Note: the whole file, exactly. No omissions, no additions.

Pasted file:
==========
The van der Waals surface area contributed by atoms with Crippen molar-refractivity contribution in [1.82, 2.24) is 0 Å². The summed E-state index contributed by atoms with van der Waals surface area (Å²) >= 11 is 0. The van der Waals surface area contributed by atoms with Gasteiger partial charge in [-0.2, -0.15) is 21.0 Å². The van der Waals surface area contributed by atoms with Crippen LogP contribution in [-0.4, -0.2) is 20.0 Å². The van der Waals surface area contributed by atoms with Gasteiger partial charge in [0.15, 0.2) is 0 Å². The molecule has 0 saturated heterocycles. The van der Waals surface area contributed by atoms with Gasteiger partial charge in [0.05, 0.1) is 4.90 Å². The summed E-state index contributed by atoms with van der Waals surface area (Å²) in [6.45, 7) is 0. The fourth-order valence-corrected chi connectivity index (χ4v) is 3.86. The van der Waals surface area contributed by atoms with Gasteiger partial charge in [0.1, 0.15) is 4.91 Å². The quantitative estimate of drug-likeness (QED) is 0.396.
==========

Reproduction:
The van der Waals surface area contributed by atoms with Crippen molar-refractivity contribution in [1.82, 2.24) is 0 Å². The summed E-state index contributed by atoms with van der Waals surface area (Å²) >= 11 is 0. The van der Waals surface area contributed by atoms with Gasteiger partial charge in [-0.2, -0.15) is 21.0 Å². The van der Waals surface area contributed by atoms with Crippen LogP contribution in [-0.4, -0.2) is 20.0 Å². The van der Waals surface area contributed by atoms with Gasteiger partial charge in [0.15, 0.2) is 0 Å². The molecule has 0 saturated heterocycles. The van der Waals surface area contributed by atoms with Gasteiger partial charge in [0.05, 0.1) is 4.90 Å². The summed E-state index contributed by atoms with van der Waals surface area (Å²) in [6.45, 7) is 0. The fourth-order valence-corrected chi connectivity index (χ4v) is 3.86. The van der Waals surface area contributed by atoms with Gasteiger partial charge in [0.1, 0.15) is 4.91 Å². The quantitative estimate of drug-likeness (QED) is 0.396.